COS 113-2
Surviving in a dangerous world: African ungulates balance strategies to minimize predation risk from multiple predators

Thursday, August 8, 2013: 1:50 PM
M100HC, Minneapolis Convention Center
Maria Thaker, Centre for Ecological Sciences, Indian Institute of Science, Bangalore, India
Abi Tamim Vanak, Centre for Biodiversity and Conservation, Ashoka Trust for Research in Ecology and the Environment, Bangalore, India
Rob Slotow, School of Life Sciences, University of KwaZulu-Natal, Durban, South Africa

            Spatial patterns of animals are driven primarily by the distribution of resources and the presence of predators, however these factors can differ in their magnitude of effect and predictability. Although prey may have a reliable knowledge of the current distribution of resources, their perception of the spatial and temporal distribution of predation risk must be updated more frequently. Prey rarely live in single predator environments and are expected to evaluate relative predation risk from multiple predators simultaneously. Studies that focus on single predator- prey interactions can therefore be inadequate for understanding antipredator responses in multi-predator systems. Here we examined the distribution of seven African ungulate species in the fenced Karongwe Game Reserve, South Africa, as a function of predation risk from all large carnivore species (lion, leopard, cheetah, African wild dog, and spotted hyena). Using observed kill data, we generated ungulate-specific predictions of relative predation risk and of riskiness of habitats. To determine how ungulates minimize predation risk at the landscape level, we explicitly tested five hypotheses consisting of strategies that reduce the probability of encountering predators, and the probability of being killed.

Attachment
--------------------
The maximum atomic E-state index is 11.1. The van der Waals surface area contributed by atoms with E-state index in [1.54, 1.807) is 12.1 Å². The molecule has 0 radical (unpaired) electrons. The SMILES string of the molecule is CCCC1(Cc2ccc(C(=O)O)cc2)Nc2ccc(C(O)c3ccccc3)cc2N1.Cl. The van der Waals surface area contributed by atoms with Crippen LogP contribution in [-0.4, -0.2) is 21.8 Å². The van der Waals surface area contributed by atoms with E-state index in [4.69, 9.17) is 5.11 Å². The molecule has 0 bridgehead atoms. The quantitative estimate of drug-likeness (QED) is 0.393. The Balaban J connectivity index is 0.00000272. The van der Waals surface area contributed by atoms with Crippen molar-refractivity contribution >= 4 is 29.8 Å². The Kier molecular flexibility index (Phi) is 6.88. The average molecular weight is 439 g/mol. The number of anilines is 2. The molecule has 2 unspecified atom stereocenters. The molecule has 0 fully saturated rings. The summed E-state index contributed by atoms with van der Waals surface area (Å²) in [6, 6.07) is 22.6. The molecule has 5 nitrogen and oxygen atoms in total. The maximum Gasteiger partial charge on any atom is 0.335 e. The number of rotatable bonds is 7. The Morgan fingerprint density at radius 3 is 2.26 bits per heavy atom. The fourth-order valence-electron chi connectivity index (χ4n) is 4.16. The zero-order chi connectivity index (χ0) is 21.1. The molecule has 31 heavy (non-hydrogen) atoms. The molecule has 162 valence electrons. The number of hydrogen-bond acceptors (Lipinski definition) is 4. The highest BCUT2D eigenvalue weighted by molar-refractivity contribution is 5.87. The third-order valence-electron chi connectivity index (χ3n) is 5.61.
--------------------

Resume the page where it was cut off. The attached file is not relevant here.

We found that ungulates distinguished among potential predators, and showed a distribution pattern that simultaneously minimized predation risk from at least some of the predators. All ungulate species avoided risky habitats and most selected safer habitats, thereby reducing their probability of being killed. To reduce the probability of encountering predators, most of the smaller species (impala, warthog, waterbuck, kudu) avoided the space-use of all predators, while the larger species (wildebeest, zebra, giraffe) only avoided areas where lion and leopard space-use were high. The strength of avoidance for the space-use of predators did not correspond to the relative predation threat from those predators. Instead, ungulates used a simpler behavioral rule of avoiding the activity areas of sit-and-pursue predators (lion and leopard), but not those of cursorial predators (cheetah and African wild dog). In general, selection and avoidance of habitats was stronger than avoidance of the predator activity areas. We expect similar decision rules to drive the distribution pattern of prey in other multi-predator systems, especially when predators differ in their hunting modes. However, such antipredator decision rules are likely to change at different spatial scales, and we see this as an important avenue for future research, especially when predation risk from multiple predators becomes more variable and when resource requirements become more constrained.